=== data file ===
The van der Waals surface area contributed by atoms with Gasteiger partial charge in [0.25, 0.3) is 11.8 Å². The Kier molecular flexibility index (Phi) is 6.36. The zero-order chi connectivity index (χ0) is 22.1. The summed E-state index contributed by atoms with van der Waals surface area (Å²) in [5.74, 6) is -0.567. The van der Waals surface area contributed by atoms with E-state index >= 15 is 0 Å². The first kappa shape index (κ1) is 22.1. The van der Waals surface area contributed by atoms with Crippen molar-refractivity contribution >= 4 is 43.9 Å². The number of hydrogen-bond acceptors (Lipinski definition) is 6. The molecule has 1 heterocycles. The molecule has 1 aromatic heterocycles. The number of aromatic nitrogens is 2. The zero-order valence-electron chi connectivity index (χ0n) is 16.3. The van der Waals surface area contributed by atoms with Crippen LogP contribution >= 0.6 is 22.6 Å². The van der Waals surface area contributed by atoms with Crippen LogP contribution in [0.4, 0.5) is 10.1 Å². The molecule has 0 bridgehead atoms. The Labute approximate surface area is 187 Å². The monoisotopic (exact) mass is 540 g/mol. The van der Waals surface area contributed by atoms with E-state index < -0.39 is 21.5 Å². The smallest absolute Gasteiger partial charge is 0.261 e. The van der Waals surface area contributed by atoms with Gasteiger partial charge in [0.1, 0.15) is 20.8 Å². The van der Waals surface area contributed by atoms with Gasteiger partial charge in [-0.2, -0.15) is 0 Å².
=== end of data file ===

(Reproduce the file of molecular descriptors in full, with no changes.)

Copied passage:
The van der Waals surface area contributed by atoms with Gasteiger partial charge in [0.25, 0.3) is 11.8 Å². The Kier molecular flexibility index (Phi) is 6.36. The zero-order chi connectivity index (χ0) is 22.1. The summed E-state index contributed by atoms with van der Waals surface area (Å²) in [5.74, 6) is -0.567. The van der Waals surface area contributed by atoms with E-state index >= 15 is 0 Å². The first kappa shape index (κ1) is 22.1. The van der Waals surface area contributed by atoms with Crippen molar-refractivity contribution >= 4 is 43.9 Å². The number of hydrogen-bond acceptors (Lipinski definition) is 6. The molecule has 1 heterocycles. The molecule has 1 aromatic heterocycles. The number of aromatic nitrogens is 2. The zero-order valence-electron chi connectivity index (χ0n) is 16.3. The van der Waals surface area contributed by atoms with Crippen LogP contribution >= 0.6 is 22.6 Å². The van der Waals surface area contributed by atoms with Crippen LogP contribution in [0.4, 0.5) is 10.1 Å². The molecule has 0 bridgehead atoms. The Labute approximate surface area is 187 Å². The monoisotopic (exact) mass is 540 g/mol. The van der Waals surface area contributed by atoms with E-state index < -0.39 is 21.5 Å². The smallest absolute Gasteiger partial charge is 0.261 e. The van der Waals surface area contributed by atoms with Gasteiger partial charge in [0.1, 0.15) is 20.8 Å². The van der Waals surface area contributed by atoms with Gasteiger partial charge in [-0.2, -0.15) is 0 Å².